And that 2^8 – 1 can be factored again, since 1 remains 1^2:

(2^8 + 1)(2^4 + 1)(2^4 – 1)

And that ultimately you could do it again with 2^4 – 1 if you wanted, but you should know that 2^4 is 16 so you can now get to work on smaller numbers. 2^8 is 256 and 2^4 is 16, so you have:

257 * 17 * 15

And what really happens now is that you have to factor out 257 to see if you can break it into anything smaller than 17 as a factor (since, if not, you can select “greater than 18”). Since you can’t, you know that 257 must have a prime factor greater than 18 (it turns out that it’s prime) and correctly select E.

The lesson here? This problem directly tests the Difference of Squares (you don’t want to try to calculate 2^16, then subtract 1, then try to factor out that massive number) but it does so more subtly, layering it inside the obvious “prime factor” problem like a rapper might embed a secondary rhyme scheme in the middle of each bar.

But in really hard problems, the testmaker goes full-on Greatest of All Time rapper, testing several things at the same time and rewarding only the really astute for recognizing the game being played. Consider:

The size of a television screen is given as the length of the screen’s diagonal. If the screens were flat, then the area of a square 21-inch screen would be how many square inches greater than the area of a square 19-inch screen?

(A) 2
(B) 4
(C) 16
(D) 38
(E) 40

Now here you KNOW you’re dealing with a geometry problem, and it also looks like a word problem given the television backstory. As you start calculating, you’ll know that you have to take the diagonal of each square TV and use that to determine the length of each side, using the 45-45-90 triangle ratio, where the diagonal = x√2. So the length of a side of the smaller TV is 19/√2 and the length of a side of the larger TV is 21/√2.

Then you have to calculate the area, which is the side squared, so the area of the smaller TV is (19/√2)^2 and the area of the larger TV is (21/√2)^2. This is starting to look messy (Who knows the squares for 21 and 19 offhand? And radicals in denominators never look fun…) UNTIL you realize that you have to subtract the two areas. Which means that your calculation is:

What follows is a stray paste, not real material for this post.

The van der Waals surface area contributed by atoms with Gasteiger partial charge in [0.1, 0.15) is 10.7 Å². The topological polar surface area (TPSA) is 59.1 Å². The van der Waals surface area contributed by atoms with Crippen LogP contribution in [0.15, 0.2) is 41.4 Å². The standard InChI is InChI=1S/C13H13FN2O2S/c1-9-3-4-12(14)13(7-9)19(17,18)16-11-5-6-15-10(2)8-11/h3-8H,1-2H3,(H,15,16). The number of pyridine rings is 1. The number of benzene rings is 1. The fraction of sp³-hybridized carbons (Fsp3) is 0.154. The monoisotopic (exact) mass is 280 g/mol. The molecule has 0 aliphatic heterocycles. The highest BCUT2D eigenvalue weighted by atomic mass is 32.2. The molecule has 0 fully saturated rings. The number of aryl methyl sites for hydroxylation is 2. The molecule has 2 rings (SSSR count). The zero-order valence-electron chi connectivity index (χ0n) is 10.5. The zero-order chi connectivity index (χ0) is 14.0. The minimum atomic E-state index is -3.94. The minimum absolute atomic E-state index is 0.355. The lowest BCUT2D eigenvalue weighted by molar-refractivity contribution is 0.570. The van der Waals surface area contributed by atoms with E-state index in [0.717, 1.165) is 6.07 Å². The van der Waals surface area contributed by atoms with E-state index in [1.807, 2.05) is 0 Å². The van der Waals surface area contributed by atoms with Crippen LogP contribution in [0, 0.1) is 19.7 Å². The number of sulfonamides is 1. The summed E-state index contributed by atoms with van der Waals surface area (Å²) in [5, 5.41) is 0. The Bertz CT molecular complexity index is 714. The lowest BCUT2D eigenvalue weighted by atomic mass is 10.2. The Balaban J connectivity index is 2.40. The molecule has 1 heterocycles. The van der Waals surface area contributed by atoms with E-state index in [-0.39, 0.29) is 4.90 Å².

(21/√2)^2 – (19/√2)^2

This fits perfectly in the Difference of Squares formula, meaning that you can express x^2 – y^2 as (x + y)(x – y). Doing that, you have:

[(21 + 19)/√2][(21-19)/√2]

Which is really convenient because the math in the numerators is easy and leaves you with:

(40/√2) * (2/√2)

And when you multiply them, the √2 terms in the denominators square out to 2, which factors with the 2 in the numerator of the right-side fraction, and everything simplifies to 40. And then, in classic “oh this guy’s effing GOOD” hip-hop style (like in the Eminem lyric “you’re witnessing a massacre like you’re watching a church gathering take place” and you realize that he’s using “massacre” and “mass occur” – the church gathering taking place – simultaneously), you realize that you should have seen it coming all along. Because when you subtract the area of one square minus the area of another square you’re LITERALLY taking the DIFFERENCE of two SQUARES.

So what’s the point?

Too often people study for the GMAT like they’d listen to 1980s rap. They expect the Difference of Squares to pair nicely at the end of an Algebra-with-Exponents bar, and the Isosceles Right Triangle formula to pair nicely with a Triangle question. They learn skills in distinct silos, memorize their flashcards in nice, tidy sets, and then go into the test and realize that they’re up against an exam that looks a lot more like a 2017 mixtape with layers of rhyme schemes and motives.